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Posted: August 21, 2009

Keeping Seniors Healthy

Preventing Caregiver and Elderly Back Pain

(Editor’s Note: This is Part 2 of a 3-part series on back pain. The first column was about causes. This one is about prevention.)

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Back pain is very common. It affects about 8 out of 10 people. But there are many steps you can take to avoid it. One of the best things you can do to prevent back pain is to exercise regularly and keep your back and abdominal muscles strong.

A program of regular low-impact exercises such as walking, swimming, or riding a bike—mobile or stationary—will be beneficial. Yoga can also help stretch and strengthen muscles and improve posture. Ask your doctor for a list of exercises appropriate for your age and physical condition.

Here are some quick pointers to prevent back problems:

  • Always stretch before any strenuous physical activity.
     
  • Don’t slouch when standing or sitting. When standing, keep your weight balanced on your feet. Curvature of the spine puts stress on back muscles.
     
  • Sit in chairs or car seats with good lumbar support. Switch sitting positions often, and periodically walk around or gently stretch muscles to relieve tension.
     
  • Don’t bend over without supporting your back. For example, don’t lean over a low sink without bracing yourself with your hand. Also, don’t reach and lift an object out of a car trunk; first slide the object to the edge of the trunk.
     
  • Wear comfortable, low-heeled shoes.
     
  • Sleep on your side to reduce any curve in your spine. Always sleep on a firm surface.
     
  • Don’t try to lift objects too heavy for you. Lift with your legs keeping your back straight. Keep the object close to your body. Do not twist when lifting.
     
  • Try to control your weight, especially weight around the waistline that taxes lower back muscles.
     
  • If you smoke, quit. Smoking reduces blood flow to the lower spine and causes the spinal discs to degenerate.

To keep your spine strong, as with all bones, you need to get enough calcium and vitamin D every day. These nutrients help prevent osteoporosis, which is responsible for a lot of the bone fractures that lead to back pain.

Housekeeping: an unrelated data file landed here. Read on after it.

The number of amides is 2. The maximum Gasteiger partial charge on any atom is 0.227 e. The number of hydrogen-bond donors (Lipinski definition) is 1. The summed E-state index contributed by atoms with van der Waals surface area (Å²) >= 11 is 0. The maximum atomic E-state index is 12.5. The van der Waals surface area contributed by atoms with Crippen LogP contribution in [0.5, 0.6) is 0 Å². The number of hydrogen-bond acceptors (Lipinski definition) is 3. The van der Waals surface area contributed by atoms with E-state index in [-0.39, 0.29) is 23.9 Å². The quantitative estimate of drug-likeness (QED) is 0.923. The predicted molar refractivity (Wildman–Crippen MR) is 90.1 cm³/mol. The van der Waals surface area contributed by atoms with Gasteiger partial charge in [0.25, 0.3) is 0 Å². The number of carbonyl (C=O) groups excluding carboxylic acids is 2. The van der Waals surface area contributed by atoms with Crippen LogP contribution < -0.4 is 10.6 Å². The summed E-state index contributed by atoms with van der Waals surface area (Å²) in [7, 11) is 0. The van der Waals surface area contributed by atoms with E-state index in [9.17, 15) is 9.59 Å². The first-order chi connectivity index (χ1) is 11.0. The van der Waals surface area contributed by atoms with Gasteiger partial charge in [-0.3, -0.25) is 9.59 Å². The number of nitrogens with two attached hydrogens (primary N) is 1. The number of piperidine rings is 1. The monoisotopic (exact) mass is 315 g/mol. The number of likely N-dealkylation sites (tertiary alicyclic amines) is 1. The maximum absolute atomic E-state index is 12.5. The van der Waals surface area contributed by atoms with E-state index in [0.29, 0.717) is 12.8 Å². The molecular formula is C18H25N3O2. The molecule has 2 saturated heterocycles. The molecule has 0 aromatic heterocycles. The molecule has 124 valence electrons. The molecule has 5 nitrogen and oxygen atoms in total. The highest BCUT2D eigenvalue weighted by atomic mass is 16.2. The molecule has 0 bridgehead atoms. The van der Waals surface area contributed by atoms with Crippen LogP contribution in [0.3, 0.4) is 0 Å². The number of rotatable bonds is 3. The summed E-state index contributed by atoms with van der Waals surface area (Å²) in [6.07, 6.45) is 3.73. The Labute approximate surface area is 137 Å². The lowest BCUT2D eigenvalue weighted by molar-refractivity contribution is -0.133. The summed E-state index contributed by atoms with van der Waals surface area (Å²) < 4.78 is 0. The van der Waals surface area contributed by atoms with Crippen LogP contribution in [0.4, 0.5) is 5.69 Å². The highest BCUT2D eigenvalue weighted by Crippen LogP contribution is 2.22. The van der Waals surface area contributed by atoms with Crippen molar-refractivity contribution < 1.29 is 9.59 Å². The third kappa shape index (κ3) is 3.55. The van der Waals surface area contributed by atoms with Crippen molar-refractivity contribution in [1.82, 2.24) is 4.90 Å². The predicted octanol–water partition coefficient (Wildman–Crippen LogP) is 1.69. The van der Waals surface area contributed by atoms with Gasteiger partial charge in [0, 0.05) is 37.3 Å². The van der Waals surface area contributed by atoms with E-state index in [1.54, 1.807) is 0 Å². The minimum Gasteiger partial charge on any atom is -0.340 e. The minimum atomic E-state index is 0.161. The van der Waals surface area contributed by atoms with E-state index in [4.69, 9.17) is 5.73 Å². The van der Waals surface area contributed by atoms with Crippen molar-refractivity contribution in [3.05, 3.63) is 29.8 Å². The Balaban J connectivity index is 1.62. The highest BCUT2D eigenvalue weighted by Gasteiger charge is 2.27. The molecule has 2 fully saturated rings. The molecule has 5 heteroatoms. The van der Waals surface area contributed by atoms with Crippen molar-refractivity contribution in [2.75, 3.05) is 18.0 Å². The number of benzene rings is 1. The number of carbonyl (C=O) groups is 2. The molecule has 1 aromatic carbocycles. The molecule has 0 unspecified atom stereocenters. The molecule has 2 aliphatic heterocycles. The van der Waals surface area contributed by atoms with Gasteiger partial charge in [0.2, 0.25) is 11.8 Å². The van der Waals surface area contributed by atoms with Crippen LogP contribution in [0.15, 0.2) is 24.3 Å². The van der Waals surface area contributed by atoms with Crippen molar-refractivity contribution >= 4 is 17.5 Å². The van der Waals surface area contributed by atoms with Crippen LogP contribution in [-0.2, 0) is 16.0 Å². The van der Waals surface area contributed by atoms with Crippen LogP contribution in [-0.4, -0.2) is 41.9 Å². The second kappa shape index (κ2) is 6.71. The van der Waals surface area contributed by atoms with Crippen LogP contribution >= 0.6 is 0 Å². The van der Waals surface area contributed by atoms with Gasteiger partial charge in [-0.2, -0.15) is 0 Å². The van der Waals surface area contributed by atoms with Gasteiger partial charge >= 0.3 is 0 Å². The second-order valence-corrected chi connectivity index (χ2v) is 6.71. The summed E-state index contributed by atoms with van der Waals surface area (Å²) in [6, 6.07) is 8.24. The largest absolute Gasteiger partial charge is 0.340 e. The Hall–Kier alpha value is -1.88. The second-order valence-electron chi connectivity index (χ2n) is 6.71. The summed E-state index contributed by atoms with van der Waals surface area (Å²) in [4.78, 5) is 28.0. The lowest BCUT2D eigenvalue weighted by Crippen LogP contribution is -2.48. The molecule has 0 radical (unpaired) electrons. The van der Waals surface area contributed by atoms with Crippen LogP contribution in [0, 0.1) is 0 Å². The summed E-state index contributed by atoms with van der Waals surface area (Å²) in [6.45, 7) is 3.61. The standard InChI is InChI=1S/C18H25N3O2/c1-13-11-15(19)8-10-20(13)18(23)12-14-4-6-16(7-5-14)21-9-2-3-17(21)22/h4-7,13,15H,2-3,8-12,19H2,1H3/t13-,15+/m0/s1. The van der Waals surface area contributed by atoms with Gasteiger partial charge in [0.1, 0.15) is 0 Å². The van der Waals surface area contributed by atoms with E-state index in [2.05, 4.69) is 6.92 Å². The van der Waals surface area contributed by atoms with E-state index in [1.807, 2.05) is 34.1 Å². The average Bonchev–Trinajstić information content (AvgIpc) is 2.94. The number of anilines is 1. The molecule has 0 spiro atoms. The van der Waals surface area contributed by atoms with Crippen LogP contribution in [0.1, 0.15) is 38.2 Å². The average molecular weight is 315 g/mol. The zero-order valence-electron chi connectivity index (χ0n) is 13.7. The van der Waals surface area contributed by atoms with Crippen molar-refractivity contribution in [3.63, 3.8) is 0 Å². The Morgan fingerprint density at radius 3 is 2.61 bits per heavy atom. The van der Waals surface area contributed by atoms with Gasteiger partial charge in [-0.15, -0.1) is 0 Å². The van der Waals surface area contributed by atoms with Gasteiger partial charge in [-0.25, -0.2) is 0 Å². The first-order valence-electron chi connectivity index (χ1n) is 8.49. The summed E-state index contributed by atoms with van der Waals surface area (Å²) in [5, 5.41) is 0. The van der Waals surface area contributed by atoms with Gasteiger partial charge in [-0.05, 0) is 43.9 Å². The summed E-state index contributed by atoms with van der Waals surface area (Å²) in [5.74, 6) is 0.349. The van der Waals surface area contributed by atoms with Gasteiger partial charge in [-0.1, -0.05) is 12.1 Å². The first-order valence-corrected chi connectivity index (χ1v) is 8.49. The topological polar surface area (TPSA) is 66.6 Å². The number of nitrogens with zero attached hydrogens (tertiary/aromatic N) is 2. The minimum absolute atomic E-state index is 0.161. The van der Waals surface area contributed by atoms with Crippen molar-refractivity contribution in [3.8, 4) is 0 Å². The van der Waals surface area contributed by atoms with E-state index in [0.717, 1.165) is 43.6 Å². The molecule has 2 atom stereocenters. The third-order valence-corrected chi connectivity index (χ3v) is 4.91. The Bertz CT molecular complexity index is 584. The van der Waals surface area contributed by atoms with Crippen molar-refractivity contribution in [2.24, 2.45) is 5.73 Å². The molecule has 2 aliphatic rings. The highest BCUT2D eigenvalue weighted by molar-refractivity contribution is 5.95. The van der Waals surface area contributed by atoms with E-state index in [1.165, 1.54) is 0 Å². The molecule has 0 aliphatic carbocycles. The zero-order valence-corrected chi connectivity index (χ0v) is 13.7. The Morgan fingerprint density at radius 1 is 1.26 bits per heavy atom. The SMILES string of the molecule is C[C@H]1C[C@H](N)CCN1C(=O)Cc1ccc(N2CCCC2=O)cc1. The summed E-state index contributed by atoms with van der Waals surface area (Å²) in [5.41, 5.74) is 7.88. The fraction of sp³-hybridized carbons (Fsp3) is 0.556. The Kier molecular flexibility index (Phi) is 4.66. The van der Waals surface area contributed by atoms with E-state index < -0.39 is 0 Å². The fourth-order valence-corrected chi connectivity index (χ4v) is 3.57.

Calcium is found in dairy products; green, leafy vegetables; and fortified products, like orange juice. Your skin makes vitamin D when you are in the sun. If you are not outside much, you can obtain vitamin D from your diet: almost all milk and some other foods are fortified with this nutrient. Most adults don’t get enough calcium and vitamin D, so talk to your doctor about how much you need per day.

In most cases, it is not necessary to see a doctor for back pain because pain usually goes away with or without treatment. However, a trip to the doctor is a good idea if your pain is severe and doesn’t improve, or if you have pain after a fall or an injury.

It is important to see your doctor if you have pain along with any of the following problems: trouble urinating; weakness, pain or numbness in your legs; fever; or unintentional weight loss. Such symptoms could signal a serious problem that requires treatment soon.

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Read Part 1 on back pain by clicking here.


Fred Cicetti is a freelance writer who specializes in health. He has been writing professionally since 1963. Before he began freelancing, he was a reporter and columnist for three daily newspapers in New Jersey. He has written two published novels: Saltwater Taffy, and Local Angles. You can send your health-related questions to Fred at fred@healthygeezer.com.

© 2009 Pederson Publishing, Inc. All Rights Reserved.
Commercial use, redistribution or other forms of reuse of this information is strictly prohibited without the prior written permission of Pederson Publishing.
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